Make sense of PHP interfaces

Indeed PHP interfaces have a purpose.

They are contracts, like instruction manuals for other developers. However, it might be difficult to understand why interfaces are useful.

Permalink to heading Basics Basics

An interface is an abstract class therefore you cannot instantiate it. Instead, you will implement it.

Here is a very basic example:

interface MyInterface {
    public function setName(string $name);
    public function getName();
}

class MyClass implements MyInterface {
    private $name;

    public function setName(string $name) {
        $this->name = $name;
    }

    public function getName() {
        return $this->name;
    }
}

MyClass must implement setName() and getName(). If you don’t do that, you will get a fatal error:

Fatal error: Class MyClass contains 2 abstract methods and must therefore be declared abstract or implement the remaining methods (MyInterface::setName, MyInterface::getName)

Besides, all methods in interfaces must have public visibility scope and interfaces cannot have attributes.

Permalink to heading The why The why

Developers use interfaces to describe how a class or a collection of classes should behave.

Interfaces encapsulate the implementation without handling the details for each class. But why?

Decoupling!

Interfaces allow you to change the implementation without changing the details a.k.a the way you use this implementation.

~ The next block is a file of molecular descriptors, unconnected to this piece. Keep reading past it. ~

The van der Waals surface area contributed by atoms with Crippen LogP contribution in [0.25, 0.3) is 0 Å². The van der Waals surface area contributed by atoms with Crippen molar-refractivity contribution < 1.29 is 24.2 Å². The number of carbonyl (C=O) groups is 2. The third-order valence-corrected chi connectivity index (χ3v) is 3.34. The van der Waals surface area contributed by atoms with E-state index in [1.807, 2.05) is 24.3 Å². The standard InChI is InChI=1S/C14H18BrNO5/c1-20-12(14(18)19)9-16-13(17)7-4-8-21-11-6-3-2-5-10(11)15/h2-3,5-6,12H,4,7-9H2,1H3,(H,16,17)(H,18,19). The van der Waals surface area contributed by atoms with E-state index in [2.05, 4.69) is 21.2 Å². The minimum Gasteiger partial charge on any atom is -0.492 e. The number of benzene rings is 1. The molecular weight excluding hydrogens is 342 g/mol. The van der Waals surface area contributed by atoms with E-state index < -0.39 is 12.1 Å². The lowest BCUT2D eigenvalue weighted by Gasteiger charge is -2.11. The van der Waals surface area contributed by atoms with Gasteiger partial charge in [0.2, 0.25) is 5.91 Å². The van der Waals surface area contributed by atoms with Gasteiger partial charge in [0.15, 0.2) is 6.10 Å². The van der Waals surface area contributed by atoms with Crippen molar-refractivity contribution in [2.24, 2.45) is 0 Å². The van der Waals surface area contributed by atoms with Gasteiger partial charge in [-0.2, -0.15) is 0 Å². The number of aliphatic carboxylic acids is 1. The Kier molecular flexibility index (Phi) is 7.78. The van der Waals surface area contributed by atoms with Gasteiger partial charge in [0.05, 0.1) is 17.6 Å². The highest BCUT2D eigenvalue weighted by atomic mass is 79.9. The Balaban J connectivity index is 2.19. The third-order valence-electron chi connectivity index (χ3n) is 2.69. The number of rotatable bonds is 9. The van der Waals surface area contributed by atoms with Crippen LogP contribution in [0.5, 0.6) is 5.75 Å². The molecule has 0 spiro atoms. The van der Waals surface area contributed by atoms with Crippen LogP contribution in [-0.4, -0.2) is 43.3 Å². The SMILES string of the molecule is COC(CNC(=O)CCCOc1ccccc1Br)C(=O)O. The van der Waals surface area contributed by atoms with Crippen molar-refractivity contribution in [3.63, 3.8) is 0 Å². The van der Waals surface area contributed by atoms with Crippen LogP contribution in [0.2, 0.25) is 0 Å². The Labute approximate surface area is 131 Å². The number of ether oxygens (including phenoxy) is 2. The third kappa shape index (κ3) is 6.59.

Permalink to heading More advanced example More advanced example

Any cache would need at least:

  • to store/set something in the cache
  • to get something in the cache
  • to delete something in the cache

For that purpose, we may create the following cache interface:

interface CacheInterface {
    public function set(string $key, $val);
    public function get(string $key);
    public function delete(string $key);
}

This way, we can tell all developers to implement our cache interface without knowing the particular details of each use.

As a result, it’s easy to change the caching system without changing the way it’s used in the project.

Permalink to heading The Symfony example The Symfony example

The previous example makes sense. Let’s look at Symfony. When you want to implement any cache system, it’s good practice to do the following:

use Symfony\Contracts\Cache\CacheInterface;

class MyClass {
    private $cache;
    public function __construct(CacheInterface $cache)
    {
        $this->cache = $cache;
    }
}

Here we inject the cache implementation into our class (dependency injection). Next time we want to change the cache system, we won’t have to modify our class at all.

Permalink to heading Multiple implements vs multiple inheritances Multiple implements vs multiple inheritances

PHP doesn’t support multiple inheritances. The following code is not possible:

class MyClass extends ClassX, ClassY {}

This is partly because of the Diamond problem.

Instead, you could do:

class ClassY extends ClassX {}
class MyClass extends ClassY {}

but ClassX and ClassY might handle different things so it does not make any sense to use inheritance.

If you want to enforce multiple behaviors, you can implement multiple interfaces.

class MyClass implements InterfaceX, InterfaceY {}

In other words, you can group classes that share some functionality but do not share a parent class.

Permalink to heading Wrap up Wrap up

PHP interfaces are templates of method signatures for your classes. This is great for decoupling implementation and its use.

It’s particularly useful when you need some flexibility while making sure all developers follow a set of rules.


I do my best to update all my contents, but keep it mind that "Make sense of PHP interfaces" has been published many months ago.